With Philip Carroll's beautiful Doughoregan Manor near West Friendship as the backdrop, hounds, horses and riders of the Howard-Iron Bridge Hunt gathered on the rolling green lawns Thanksgiving morning to receive the benediction of Father Harry Brunett of Saint Andrews in Union Chapel.
Father Harry, who hasn't ridden since his student daysat McDonough School, asked for blessings for all -- including the fox -- during the annual rite.
Afterward the hounds set off under the direction of Joint Mastersof Foxhounds Dr. Roger Scullin of Damascus and J. Thomas Scrivener of Ellicott City, and huntsman Allan Forney. More than 60 spiffily turned-out riders followed.
Although scenting conditions could have been better, hounds found and ran four foxes to ground. As befitting the day on which they had been blessed, they saved the best for last.
"They worked very well, even though the first three foxes we foundwent to ground in about 100 yards, " Scrivener said. "The final fox was waiting for us at his den and said, 'Let's go for a little run.' Hounds picked him up at his hole, and ran for about 40 minutes."
The field -- horses and riders who are not staff of the Hunt -- thinned out during the day. Thanksgiving is always one of the biggest meetsof the year. Scrivener said he was particularly pleased with the number of junior riders who came to the hunt.
"It's so super when thekids come out," Scrivener said. "It's important for the Hunt to knowthat we have new riders coming up."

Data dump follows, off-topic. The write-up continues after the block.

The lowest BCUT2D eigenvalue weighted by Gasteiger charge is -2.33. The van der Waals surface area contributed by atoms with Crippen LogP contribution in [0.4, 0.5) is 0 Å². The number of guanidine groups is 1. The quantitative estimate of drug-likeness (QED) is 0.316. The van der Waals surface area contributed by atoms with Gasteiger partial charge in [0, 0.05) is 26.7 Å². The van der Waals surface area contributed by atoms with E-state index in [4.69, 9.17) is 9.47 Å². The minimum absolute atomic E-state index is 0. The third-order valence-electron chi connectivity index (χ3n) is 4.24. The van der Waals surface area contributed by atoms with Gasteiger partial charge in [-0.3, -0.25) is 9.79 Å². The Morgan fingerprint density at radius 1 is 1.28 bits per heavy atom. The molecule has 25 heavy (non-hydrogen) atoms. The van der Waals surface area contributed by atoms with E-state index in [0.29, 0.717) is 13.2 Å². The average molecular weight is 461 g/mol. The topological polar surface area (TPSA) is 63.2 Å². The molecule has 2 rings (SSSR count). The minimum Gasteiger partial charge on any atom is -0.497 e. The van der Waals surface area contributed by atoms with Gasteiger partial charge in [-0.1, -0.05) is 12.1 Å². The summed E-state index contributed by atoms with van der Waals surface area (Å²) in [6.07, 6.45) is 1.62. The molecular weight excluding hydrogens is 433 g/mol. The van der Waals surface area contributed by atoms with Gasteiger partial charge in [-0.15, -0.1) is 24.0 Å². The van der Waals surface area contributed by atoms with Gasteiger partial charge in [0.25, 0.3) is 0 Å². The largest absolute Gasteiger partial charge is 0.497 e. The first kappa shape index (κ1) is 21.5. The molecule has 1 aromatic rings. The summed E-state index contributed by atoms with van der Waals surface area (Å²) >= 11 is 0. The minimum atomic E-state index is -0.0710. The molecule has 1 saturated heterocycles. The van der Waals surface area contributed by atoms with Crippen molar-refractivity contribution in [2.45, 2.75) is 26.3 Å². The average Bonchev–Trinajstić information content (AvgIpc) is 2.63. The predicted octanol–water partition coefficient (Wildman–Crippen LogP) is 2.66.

Joe Sniveley and his wife, Barbara, brought their two children, 13-year-old Ryan Reid was aboard his pony King for his very first day of fox hunting, and Charlie Conaway Jr., brought his son.
"It was a beautiful day to be out hunting," Conaway said. "The country around Doughoregan is not jumping country, but Charlie (III) had a good time anyway.
"The last fox had everything well organized, too. His den was only about a quarter-mile from where the horse trailers were parked, and he got us back there right at 3:00."
Conaway's wife Barbara and daughter Kelly came for the blessing. Both of them usually ride, but not on Thanksgiving.
"I'm not hunting today -- I'm cooking!" laughed Barb Conaway.
KellyConaway also had a good reason for leaving her boots and britches athome.
"My hunting pony is in foal," she explained. "I'd have to ride my race pony, and I don't think I want to do that."
When the hounds set off, the large crowd who had come to see the blessing beganto disperse. Among the hundreds of people who came were horse peoplelike Josephine Nippard and Debbie Wilson, who ride at the Columbia horse center and vowed to be fox hunting here next year, non-horse people like their friend Nancy Hiegel, folks from nearby such as Ed Mariani and his son, Ed, from Daisy Crossroads ("I'm having that hip replacement operation," Mariani said, "I'll be back in the saddle again in the spring"), and people from far away like Beth Kise of Mount Arlington, N.J.
Kise also had the distinction of bringing the youngestprospective fox hunter, her 5 1/2-week son, Will.
"We'll bring Will back next year, maybe by then his eyes will be open," Kise said.
"It's so beautiful here and so perfect for Thanksgiving Day. The hounds are so happy and excited, and I loved seeing the horses.
Martha Hayner of Baltimore brought her two dogs, Cagney and Effi, for theblessing, saying "they need it, but they are city dogs."
Debbie Wilson, a Columbia dentist, regretted not bringing her 8-year-old Cocker Spaniel, Bicuspid.
"Actually he could probably show these hounds a thing or two," Wilson said. "Nobody beats my dog for hunting."